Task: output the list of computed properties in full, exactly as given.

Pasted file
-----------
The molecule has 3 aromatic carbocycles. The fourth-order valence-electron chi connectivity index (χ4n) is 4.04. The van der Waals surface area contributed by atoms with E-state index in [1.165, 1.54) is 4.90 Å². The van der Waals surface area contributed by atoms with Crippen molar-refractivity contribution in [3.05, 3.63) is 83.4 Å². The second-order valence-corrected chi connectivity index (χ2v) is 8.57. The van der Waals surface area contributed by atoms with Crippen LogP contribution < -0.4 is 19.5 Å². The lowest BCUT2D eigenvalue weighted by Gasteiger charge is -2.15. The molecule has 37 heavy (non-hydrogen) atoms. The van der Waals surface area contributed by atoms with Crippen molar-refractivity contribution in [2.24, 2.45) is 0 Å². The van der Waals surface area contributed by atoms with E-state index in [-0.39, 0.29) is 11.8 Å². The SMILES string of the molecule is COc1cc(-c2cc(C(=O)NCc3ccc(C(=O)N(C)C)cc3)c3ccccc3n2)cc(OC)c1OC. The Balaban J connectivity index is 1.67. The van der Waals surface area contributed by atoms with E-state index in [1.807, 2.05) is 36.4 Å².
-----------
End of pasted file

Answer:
The molecule has 3 aromatic carbocycles. The fourth-order valence-electron chi connectivity index (χ4n) is 4.04. The van der Waals surface area contributed by atoms with E-state index in [1.165, 1.54) is 4.90 Å². The van der Waals surface area contributed by atoms with Crippen molar-refractivity contribution in [3.05, 3.63) is 83.4 Å². The second-order valence-corrected chi connectivity index (χ2v) is 8.57. The van der Waals surface area contributed by atoms with Crippen LogP contribution < -0.4 is 19.5 Å². The lowest BCUT2D eigenvalue weighted by Gasteiger charge is -2.15. The molecule has 37 heavy (non-hydrogen) atoms. The van der Waals surface area contributed by atoms with Crippen molar-refractivity contribution in [2.24, 2.45) is 0 Å². The van der Waals surface area contributed by atoms with E-state index in [-0.39, 0.29) is 11.8 Å². The SMILES string of the molecule is COc1cc(-c2cc(C(=O)NCc3ccc(C(=O)N(C)C)cc3)c3ccccc3n2)cc(OC)c1OC. The Balaban J connectivity index is 1.67. The van der Waals surface area contributed by atoms with E-state index in [1.807, 2.05) is 36.4 Å².